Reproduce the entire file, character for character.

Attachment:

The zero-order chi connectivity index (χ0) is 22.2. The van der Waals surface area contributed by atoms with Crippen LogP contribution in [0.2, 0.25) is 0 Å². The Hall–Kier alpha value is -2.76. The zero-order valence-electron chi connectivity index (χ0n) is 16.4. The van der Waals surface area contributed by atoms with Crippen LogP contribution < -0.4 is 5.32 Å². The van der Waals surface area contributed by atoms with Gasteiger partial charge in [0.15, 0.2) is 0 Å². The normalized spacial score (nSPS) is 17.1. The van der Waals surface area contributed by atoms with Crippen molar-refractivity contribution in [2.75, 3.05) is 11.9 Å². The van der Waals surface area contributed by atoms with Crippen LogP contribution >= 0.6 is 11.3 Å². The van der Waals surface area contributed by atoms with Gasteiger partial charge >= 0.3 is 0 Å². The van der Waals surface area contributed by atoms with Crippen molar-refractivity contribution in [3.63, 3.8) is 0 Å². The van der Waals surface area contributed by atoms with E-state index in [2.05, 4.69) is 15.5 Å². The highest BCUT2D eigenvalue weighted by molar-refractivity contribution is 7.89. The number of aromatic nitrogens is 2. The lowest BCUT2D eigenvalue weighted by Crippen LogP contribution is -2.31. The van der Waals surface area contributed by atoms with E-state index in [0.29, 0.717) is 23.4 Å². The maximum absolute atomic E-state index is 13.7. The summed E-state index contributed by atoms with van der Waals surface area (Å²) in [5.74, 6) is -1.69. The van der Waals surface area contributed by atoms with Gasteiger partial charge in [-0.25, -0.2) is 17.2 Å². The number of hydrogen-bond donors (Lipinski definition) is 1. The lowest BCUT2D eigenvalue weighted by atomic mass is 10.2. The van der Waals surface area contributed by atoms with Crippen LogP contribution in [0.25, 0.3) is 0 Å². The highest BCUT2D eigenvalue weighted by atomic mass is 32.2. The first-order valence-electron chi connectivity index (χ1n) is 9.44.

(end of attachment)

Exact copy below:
The zero-order chi connectivity index (χ0) is 22.2. The van der Waals surface area contributed by atoms with Crippen LogP contribution in [0.2, 0.25) is 0 Å². The Hall–Kier alpha value is -2.76. The zero-order valence-electron chi connectivity index (χ0n) is 16.4. The van der Waals surface area contributed by atoms with Crippen LogP contribution < -0.4 is 5.32 Å². The van der Waals surface area contributed by atoms with Gasteiger partial charge in [0.15, 0.2) is 0 Å². The normalized spacial score (nSPS) is 17.1. The van der Waals surface area contributed by atoms with Crippen molar-refractivity contribution in [2.75, 3.05) is 11.9 Å². The van der Waals surface area contributed by atoms with Crippen LogP contribution >= 0.6 is 11.3 Å². The van der Waals surface area contributed by atoms with Gasteiger partial charge >= 0.3 is 0 Å². The van der Waals surface area contributed by atoms with Crippen molar-refractivity contribution in [3.63, 3.8) is 0 Å². The van der Waals surface area contributed by atoms with E-state index in [2.05, 4.69) is 15.5 Å². The highest BCUT2D eigenvalue weighted by molar-refractivity contribution is 7.89. The number of aromatic nitrogens is 2. The lowest BCUT2D eigenvalue weighted by Crippen LogP contribution is -2.31. The van der Waals surface area contributed by atoms with E-state index in [0.29, 0.717) is 23.4 Å². The maximum absolute atomic E-state index is 13.7. The summed E-state index contributed by atoms with van der Waals surface area (Å²) in [5.74, 6) is -1.69. The van der Waals surface area contributed by atoms with Gasteiger partial charge in [-0.25, -0.2) is 17.2 Å². The number of hydrogen-bond donors (Lipinski definition) is 1. The lowest BCUT2D eigenvalue weighted by atomic mass is 10.2. The van der Waals surface area contributed by atoms with Crippen LogP contribution in [0.25, 0.3) is 0 Å². The highest BCUT2D eigenvalue weighted by atomic mass is 32.2. The first-order valence-electron chi connectivity index (χ1n) is 9.44.